Today’s Topic: Constitution 101 – Federalism
And now, your daily dose of legalese: This article does not create an attorney-client relationship with any reader. In other words, although I am a lawyer, I’m not your lawyer. In fact, we barely know each other. If you need personalized legal advice, contact an attorney in your community.
This is the 12th installment of a new series on the U.S. Constitution and the Bill of Rights. For more on the Constitution, you can check out my earlier episodes on the Legal Lad Constitution page at quickanddirtytips.com, as well as my new book, The Naked Constitution: What the Founders Said, and Why it Still Matters.
Sponsor: With lynda.com, you can learn software, business, and creative skills to achieve personal and professional goals. Try lynda.com free for 7 days by visitinglynda.com/legal.
Federalism refers to our system of divided sovereignty, in which some government functions are vested in the central government and others in the states. It’s a theme that runs throughout the U.S. Constitution which, of course, created the federal government but also assumes the continued existence of states with their own legislatures and their own laws. The Constitution, for example, assumes that states will maintain their own militias, which could be called into service by the federal government “to execute the laws of the Union, suppress insurrections and repel Invasions.” Today, the state militias are known as the National Guard.
The Tenth Amendment
Article I of the Constitution defines the scope of federal law by delegating certain powers to Congress – these are typically referred to as the “enumerated powers.” The implication of Article I is that all other government powers are left to the states. That implication, however, was not enough to satisfy skeptical state politicians. Seven of the state conventions that ratified the Constitution demanded an amendment that would expressly protect the sovereign powers of the states—a demand that was ultimately met by the Tenth Amendment. According to the Tenth Amendment: “The powers not delegated to the United States by the Constitution, nor prohibited by it to the States, are reserved to the States, respectively, or the people.” The Tenth Amendment was understood as a reaffirmation of the federalism principles inherent in the structure of the Constitution.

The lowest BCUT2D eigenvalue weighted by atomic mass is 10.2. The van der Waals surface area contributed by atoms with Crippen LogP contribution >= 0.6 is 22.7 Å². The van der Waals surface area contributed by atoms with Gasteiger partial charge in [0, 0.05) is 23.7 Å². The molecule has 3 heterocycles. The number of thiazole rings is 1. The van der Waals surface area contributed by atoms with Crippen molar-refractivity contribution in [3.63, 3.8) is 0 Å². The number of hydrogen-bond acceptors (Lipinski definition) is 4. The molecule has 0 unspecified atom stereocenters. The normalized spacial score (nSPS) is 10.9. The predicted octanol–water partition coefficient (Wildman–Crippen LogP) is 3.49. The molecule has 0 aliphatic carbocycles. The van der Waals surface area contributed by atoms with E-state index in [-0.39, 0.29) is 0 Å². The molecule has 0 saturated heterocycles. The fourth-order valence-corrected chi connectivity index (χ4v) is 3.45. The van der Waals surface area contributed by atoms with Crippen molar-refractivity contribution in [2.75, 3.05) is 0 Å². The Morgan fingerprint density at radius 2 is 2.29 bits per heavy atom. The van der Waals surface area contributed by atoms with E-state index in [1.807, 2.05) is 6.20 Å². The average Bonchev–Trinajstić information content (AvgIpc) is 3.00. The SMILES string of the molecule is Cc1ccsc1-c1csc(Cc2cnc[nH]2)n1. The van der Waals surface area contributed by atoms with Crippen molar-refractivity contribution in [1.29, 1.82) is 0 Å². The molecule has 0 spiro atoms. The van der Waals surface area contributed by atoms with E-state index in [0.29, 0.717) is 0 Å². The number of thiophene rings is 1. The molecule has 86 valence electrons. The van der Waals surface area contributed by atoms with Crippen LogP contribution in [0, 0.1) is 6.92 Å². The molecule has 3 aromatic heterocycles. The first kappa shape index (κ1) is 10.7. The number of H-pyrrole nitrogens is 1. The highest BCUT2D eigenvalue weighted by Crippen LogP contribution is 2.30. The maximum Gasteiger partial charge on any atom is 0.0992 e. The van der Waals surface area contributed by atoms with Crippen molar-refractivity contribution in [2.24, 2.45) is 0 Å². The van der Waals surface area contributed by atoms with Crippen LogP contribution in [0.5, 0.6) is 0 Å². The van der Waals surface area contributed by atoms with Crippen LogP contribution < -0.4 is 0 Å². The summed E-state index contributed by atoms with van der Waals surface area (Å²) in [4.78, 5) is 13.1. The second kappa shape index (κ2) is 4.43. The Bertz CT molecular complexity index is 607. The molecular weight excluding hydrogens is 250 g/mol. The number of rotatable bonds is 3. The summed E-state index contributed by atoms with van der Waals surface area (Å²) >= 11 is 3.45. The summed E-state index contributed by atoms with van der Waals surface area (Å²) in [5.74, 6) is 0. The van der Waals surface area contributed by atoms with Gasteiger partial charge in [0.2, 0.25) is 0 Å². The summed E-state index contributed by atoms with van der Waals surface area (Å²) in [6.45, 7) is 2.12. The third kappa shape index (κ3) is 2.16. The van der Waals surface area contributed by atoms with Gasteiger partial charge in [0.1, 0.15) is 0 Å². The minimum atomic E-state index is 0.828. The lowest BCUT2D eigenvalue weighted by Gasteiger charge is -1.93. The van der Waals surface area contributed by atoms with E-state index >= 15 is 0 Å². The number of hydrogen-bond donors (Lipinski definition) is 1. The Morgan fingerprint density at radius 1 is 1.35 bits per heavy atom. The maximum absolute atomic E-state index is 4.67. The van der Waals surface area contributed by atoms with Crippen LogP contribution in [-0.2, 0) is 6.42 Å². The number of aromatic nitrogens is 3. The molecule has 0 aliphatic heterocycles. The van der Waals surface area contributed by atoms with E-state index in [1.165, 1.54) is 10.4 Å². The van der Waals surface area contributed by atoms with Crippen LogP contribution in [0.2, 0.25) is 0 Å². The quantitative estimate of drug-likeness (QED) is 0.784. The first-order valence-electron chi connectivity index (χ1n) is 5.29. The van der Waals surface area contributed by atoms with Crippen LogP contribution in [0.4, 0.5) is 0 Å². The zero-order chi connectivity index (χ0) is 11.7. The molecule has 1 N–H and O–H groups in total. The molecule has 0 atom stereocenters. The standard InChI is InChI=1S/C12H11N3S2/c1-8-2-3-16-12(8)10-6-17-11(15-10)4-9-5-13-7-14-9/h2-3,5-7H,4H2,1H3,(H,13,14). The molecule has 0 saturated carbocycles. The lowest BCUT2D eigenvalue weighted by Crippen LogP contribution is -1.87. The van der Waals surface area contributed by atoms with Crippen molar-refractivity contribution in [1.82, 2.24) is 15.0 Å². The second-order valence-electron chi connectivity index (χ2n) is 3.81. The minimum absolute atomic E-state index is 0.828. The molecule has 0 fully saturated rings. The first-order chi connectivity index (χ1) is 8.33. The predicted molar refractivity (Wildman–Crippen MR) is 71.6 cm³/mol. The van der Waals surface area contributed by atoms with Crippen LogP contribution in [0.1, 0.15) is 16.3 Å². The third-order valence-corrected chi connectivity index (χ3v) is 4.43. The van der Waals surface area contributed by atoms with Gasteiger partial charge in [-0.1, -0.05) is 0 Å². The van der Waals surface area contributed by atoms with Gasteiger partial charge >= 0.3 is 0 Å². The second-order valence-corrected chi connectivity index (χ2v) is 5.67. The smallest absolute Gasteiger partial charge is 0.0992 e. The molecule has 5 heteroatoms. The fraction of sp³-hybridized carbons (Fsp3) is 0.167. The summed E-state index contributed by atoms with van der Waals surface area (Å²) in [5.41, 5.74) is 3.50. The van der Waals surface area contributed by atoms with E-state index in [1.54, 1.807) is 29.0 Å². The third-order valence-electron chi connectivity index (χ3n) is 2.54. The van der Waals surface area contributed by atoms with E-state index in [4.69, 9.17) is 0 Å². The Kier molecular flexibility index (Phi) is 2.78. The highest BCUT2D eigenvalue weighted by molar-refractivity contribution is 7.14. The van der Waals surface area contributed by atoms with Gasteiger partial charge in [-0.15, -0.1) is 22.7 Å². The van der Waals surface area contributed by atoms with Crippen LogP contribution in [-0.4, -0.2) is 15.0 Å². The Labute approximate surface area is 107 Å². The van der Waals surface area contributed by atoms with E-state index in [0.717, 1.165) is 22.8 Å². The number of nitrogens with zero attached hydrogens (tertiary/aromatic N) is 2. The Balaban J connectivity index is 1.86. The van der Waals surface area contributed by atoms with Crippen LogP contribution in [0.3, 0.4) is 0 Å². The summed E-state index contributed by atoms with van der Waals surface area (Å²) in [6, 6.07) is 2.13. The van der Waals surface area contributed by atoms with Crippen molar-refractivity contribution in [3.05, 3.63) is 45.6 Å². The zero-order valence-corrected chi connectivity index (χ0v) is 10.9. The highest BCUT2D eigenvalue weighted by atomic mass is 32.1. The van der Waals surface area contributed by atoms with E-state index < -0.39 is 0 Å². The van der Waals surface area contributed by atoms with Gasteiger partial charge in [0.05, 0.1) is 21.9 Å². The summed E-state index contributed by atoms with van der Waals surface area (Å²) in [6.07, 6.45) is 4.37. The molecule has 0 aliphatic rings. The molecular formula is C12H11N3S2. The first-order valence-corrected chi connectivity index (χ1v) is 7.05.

The Sick Chickens Case
For 150 years after ratification of the Bill of Rights, the Supreme Court invoked the Tenth Amendment as a limitation on federal power. Most famously, in 1935 the Court struck down the National Industrial Recovery Act – which was the centerpiece of President Franklin Roosevelt’s New Deal program – as a violation of the Tenth Amendment. That case, sometimes referred to as the “sick chickens case” involved an attempt by the federal government to criminally charge some Brooklyn-based butchers for violating the new “Live Poultry Code.” The Court held that the Tenth Amendment precluded Congress from usurping the states’ power to regulate business practices, including poultry butchers.
The Tenth Amendment as a “Truism”
Just six years after the sick chickens case, however, the Court reversed course. In United States v. Darby (1941) the Court upheld the Fair Labor Standards Act of 1938 (FLSA), which imposed uniform wage and hour standards throughout the United States, with violators barred from selling goods across state lines. Before then, the relationship between employer and employee had been strictly a matter of state law. But now the Court held that the Tenth Amendment is “but a truism” – in other words, a self-evident truth that does not add anything to constitutional law. The Court went on to hold that regulating wage and hour standards was an appropriate means to achieve one of Congress’s constitutional ends, namely, the regulation of interstate commerce.
The Anti-Commandeering Rule
Since Darby, the Supreme Court has been much less inclined to cite the Tenth Amendment in striking down federal law. However, the Court has developed a limiting principle known as the anti-commandeering rule. Under this rule, the federal government is prohibited from forcing state officials to implement federal laws, or coercing state legislatures to enact certain policies. Even federal grant programs, which are technically voluntary, can sometimes amount to coercion. In the Supreme Court’s 2012 decision on the Obama healthcare law (the Affordable Care Act), the Court actually struck down part of the law that threatened to withhold all Medicare funding from states that refuse to expand their Medicare eligibility criteria. The main part of the law, of course, was upheld by the Court.
Thank you for reading Legal Lad’s Quick and Dirty Tips for a More Lawful Life.内容来自 听力课堂网：http://www.tingclass.net/show-8675-249941-1.html